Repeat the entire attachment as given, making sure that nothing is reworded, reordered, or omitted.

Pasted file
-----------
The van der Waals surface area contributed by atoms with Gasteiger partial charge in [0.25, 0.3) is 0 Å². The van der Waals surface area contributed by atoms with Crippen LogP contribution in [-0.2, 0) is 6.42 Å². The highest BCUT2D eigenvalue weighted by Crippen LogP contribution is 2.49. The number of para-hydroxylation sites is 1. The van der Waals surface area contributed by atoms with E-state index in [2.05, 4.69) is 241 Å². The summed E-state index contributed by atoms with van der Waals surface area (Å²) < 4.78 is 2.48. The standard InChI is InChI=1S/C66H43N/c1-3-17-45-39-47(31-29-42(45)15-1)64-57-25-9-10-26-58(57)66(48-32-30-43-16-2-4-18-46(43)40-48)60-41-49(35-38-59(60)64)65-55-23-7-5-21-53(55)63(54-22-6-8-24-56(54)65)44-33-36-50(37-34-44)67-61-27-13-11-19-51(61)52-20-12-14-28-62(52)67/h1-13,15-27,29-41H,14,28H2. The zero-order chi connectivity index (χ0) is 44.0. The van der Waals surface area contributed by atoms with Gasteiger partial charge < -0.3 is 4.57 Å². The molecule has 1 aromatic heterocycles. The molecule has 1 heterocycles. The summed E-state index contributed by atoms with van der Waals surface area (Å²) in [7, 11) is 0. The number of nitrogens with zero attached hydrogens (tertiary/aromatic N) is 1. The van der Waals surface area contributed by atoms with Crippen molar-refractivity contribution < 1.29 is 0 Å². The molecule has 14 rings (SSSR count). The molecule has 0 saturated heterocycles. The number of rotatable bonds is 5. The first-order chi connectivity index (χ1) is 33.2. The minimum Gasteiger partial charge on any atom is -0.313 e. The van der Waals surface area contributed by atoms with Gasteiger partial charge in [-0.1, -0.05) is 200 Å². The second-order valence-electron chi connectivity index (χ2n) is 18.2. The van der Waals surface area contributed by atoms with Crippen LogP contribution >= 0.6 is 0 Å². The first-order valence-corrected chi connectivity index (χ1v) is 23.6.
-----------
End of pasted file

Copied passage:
The van der Waals surface area contributed by atoms with Gasteiger partial charge in [0.25, 0.3) is 0 Å². The van der Waals surface area contributed by atoms with Crippen LogP contribution in [-0.2, 0) is 6.42 Å². The highest BCUT2D eigenvalue weighted by Crippen LogP contribution is 2.49. The number of para-hydroxylation sites is 1. The van der Waals surface area contributed by atoms with E-state index in [2.05, 4.69) is 241 Å². The summed E-state index contributed by atoms with van der Waals surface area (Å²) < 4.78 is 2.48. The standard InChI is InChI=1S/C66H43N/c1-3-17-45-39-47(31-29-42(45)15-1)64-57-25-9-10-26-58(57)66(48-32-30-43-16-2-4-18-46(43)40-48)60-41-49(35-38-59(60)64)65-55-23-7-5-21-53(55)63(54-22-6-8-24-56(54)65)44-33-36-50(37-34-44)67-61-27-13-11-19-51(61)52-20-12-14-28-62(52)67/h1-13,15-27,29-41H,14,28H2. The zero-order chi connectivity index (χ0) is 44.0. The van der Waals surface area contributed by atoms with Gasteiger partial charge < -0.3 is 4.57 Å². The molecule has 1 aromatic heterocycles. The molecule has 1 heterocycles. The summed E-state index contributed by atoms with van der Waals surface area (Å²) in [7, 11) is 0. The number of nitrogens with zero attached hydrogens (tertiary/aromatic N) is 1. The van der Waals surface area contributed by atoms with Crippen molar-refractivity contribution < 1.29 is 0 Å². The molecule has 14 rings (SSSR count). The molecule has 0 saturated heterocycles. The number of rotatable bonds is 5. The first-order chi connectivity index (χ1) is 33.2. The minimum Gasteiger partial charge on any atom is -0.313 e. The van der Waals surface area contributed by atoms with Gasteiger partial charge in [-0.1, -0.05) is 200 Å². The second-order valence-electron chi connectivity index (χ2n) is 18.2. The van der Waals surface area contributed by atoms with Crippen LogP contribution >= 0.6 is 0 Å². The first-order valence-corrected chi connectivity index (χ1v) is 23.6.